Sultry heat, dazzling sunlight, a white sand beach…and tons of tower blocks.
Photographer Ward Roberts has collected a series of minimal images of sunbathers on New York’s Far Rockaway Beach in Flotsam, his latest book edited by Atelier Éditions. “I’m excited about this series because I feel like it has more depth than some of my previous work,” he says. “It’s not just about people lying on a beach; there are all of these underlying themes coming through. The photos are my way of saying, ‘This is how I felt in that place. Something’s off.’”
Featuring Robert’s sun-bleached colour palette and his careful composition, the photographs frame lonely bathers on expanses of sand. At their back, rows and rows of houses and apartment blocks define the landscape. The sea is nowhere to be seen. We caught up with the photographer to find out more.
Can you tell us more about the decision of titling the book Flotsam?
The word “flotsam” suggests debris or trash that’s washed up on the beach and I like the subtle ambiguity of this reference. The first time I went to Rockaway Beach, about an hour outside of Manhattan, I thought it looked so weird, seeing a row of identical residential towers and then a kilometre of sand all the way to the ocean. It felt fictitious.
There’s been a lot of construction going on there in the past few years because of the damage caused by Hurricane Sandy in 2012. A lot of new buildings went up. Rows of identical houses with white picket fences. There’s something really eerie about it, something really unsettling.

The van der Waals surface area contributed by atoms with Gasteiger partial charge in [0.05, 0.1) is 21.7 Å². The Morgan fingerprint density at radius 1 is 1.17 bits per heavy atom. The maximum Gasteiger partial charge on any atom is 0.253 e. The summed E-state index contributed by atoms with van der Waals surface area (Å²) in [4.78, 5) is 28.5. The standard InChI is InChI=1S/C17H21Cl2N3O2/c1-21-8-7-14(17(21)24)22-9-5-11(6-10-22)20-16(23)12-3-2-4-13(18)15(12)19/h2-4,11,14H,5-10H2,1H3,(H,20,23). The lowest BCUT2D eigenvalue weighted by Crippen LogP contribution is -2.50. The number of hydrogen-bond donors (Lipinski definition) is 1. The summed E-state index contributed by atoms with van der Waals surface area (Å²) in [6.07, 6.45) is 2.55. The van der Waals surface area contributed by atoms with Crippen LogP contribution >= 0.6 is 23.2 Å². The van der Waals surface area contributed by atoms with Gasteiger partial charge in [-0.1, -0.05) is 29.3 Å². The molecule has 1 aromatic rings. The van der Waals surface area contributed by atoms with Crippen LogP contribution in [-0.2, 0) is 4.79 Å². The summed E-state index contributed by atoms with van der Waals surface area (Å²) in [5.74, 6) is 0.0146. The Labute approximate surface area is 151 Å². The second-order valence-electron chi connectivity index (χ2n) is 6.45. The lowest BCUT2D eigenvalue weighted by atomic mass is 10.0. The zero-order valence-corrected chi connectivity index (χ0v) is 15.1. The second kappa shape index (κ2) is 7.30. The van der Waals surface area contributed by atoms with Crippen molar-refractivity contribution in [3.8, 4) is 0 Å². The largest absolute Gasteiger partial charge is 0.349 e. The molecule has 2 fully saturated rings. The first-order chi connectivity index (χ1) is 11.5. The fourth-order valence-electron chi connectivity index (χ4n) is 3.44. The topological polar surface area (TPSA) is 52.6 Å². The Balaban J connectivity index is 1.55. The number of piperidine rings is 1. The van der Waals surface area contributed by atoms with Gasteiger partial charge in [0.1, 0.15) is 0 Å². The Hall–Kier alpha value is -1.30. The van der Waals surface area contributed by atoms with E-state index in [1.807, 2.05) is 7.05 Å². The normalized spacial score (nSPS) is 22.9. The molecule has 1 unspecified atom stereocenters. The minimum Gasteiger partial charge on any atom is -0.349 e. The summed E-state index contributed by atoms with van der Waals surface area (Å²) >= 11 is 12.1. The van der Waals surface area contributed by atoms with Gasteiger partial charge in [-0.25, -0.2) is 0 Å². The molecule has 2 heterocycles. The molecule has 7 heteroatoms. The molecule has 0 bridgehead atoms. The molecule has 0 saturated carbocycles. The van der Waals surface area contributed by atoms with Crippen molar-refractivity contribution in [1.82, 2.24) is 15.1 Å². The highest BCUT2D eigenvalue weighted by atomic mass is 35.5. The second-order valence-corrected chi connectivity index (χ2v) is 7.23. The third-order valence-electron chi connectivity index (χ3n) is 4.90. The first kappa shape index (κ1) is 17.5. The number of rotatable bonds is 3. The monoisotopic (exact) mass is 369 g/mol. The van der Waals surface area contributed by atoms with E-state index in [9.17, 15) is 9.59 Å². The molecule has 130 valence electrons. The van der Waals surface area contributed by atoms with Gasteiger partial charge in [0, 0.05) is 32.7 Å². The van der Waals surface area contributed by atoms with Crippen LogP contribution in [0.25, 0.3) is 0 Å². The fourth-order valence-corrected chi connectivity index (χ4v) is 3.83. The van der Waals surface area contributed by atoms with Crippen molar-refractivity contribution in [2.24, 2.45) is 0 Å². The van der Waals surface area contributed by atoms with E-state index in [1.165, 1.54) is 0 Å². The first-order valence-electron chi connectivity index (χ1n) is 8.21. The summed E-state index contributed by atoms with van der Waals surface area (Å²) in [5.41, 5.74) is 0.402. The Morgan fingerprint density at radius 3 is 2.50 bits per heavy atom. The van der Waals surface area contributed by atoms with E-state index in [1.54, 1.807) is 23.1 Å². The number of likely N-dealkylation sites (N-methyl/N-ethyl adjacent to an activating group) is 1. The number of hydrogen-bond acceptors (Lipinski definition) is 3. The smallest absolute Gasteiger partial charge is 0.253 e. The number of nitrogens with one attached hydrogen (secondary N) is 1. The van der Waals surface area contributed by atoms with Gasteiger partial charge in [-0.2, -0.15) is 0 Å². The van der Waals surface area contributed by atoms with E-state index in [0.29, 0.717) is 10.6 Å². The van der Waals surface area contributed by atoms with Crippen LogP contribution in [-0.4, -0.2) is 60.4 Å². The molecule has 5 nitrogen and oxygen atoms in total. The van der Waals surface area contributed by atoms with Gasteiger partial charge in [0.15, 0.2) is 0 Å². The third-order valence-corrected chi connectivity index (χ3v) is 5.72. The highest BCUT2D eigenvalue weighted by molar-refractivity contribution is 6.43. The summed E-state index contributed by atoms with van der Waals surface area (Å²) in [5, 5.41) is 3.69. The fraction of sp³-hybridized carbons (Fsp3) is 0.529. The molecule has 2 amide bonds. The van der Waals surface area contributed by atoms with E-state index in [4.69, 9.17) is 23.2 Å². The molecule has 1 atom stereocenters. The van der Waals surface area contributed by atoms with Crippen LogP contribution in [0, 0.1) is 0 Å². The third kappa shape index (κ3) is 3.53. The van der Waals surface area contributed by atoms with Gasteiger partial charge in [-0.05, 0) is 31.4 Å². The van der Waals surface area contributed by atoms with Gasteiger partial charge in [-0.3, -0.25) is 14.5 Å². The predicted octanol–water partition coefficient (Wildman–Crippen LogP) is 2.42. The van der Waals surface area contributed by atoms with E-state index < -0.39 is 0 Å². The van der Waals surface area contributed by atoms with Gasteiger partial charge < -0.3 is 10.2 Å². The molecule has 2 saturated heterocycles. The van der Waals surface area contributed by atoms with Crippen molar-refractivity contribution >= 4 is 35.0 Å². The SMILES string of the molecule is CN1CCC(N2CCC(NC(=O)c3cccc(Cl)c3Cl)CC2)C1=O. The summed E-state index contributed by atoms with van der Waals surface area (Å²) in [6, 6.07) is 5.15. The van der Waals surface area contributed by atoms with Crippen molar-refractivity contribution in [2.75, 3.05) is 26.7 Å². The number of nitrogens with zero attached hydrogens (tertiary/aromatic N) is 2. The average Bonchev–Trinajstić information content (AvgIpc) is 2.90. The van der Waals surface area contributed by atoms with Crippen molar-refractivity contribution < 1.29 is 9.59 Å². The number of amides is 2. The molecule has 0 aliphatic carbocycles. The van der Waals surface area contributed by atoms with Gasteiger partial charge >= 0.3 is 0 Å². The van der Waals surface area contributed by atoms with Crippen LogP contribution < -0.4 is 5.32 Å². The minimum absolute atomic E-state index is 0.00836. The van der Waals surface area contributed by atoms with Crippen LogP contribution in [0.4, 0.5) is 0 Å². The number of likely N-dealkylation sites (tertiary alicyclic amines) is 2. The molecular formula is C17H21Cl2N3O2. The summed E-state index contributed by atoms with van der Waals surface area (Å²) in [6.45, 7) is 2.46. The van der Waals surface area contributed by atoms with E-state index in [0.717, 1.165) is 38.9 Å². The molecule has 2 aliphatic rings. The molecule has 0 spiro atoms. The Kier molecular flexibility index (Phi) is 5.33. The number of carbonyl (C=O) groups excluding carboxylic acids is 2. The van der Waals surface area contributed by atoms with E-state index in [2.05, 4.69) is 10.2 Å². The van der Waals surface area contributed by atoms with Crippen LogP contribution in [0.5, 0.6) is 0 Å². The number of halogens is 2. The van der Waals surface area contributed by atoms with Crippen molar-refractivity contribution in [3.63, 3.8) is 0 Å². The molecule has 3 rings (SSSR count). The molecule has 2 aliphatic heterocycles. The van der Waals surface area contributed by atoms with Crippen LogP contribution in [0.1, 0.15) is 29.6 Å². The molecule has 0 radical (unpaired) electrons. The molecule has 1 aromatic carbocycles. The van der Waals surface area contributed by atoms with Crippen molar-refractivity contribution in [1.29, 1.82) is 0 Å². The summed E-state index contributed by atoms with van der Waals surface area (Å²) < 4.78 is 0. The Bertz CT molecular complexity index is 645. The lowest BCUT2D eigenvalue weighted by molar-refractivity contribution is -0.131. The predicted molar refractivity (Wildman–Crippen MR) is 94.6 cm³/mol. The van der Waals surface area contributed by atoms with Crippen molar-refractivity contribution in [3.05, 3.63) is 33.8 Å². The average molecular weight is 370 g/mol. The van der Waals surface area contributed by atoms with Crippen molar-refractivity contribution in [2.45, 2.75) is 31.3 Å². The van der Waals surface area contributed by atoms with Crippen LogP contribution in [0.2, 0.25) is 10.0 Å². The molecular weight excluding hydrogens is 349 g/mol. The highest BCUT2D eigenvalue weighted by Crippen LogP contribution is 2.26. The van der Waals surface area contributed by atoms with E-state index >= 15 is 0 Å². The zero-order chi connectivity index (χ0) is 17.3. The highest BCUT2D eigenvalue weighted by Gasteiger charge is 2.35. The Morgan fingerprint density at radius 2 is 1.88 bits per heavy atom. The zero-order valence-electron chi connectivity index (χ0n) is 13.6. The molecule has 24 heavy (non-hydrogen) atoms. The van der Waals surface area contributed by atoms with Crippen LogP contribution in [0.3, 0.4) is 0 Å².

I’ve witnessed a lot of poverty out there as well. It manifests itself in bizarre ways, like someone lying on the beach completely surrounded by trash, to the point where you wonder why they wouldn’t pick it up and throw it away, or just move to another spot where there’s no garbage. It’s almost like they’re so used to it, they don’t notice it anymore.
How do you think growing up in Hong Kong influenced you?
It gave me a really interesting sense of cultural diversity, and an understanding of different types of architecture. I also became aware of how proximity affects the way that people live. New York and Hong Kong both have a lot of people living in close proximity and that has definitely influenced my work, the repetition in housing and in lifestyle. I call Hong Kong my muse. I find it very inspiring. Every time I go there, I get an idea for a new series.
Why do you take photographs?
Photography is like therapy to me. It’s a way of expressing myself when I can’t find the words. I’ve heard so many artists say that and it sounds trite, but it’s true. I use photography to ask questions about human nature and about my own perception of the world. I use it to try to give a visual form to some of my ideas or emotions. Why do I feel the need to photograph certain spaces or to explore certain themes? I have to keep doing it to find out.
Who are the artists that inspire your work?
The film director Jacques Tati is a really big influence at this stage. I’m getting a lot inspiration from cinema these days. Gaspar Noé is another director that inspires me. There’s a certain flow to his work and a certain sensibility, especially with the colour palette, that I relate to.
What are you working on at the moment?
I’m working on a still-life series based on the heart. I’ve been sourcing different kinds of hearts from butchers, abattoirs, knackeries. It’s related to my personal health issues — I’ve had heart failure in the past—but it’s also about heartbreak, and about cultural diversity.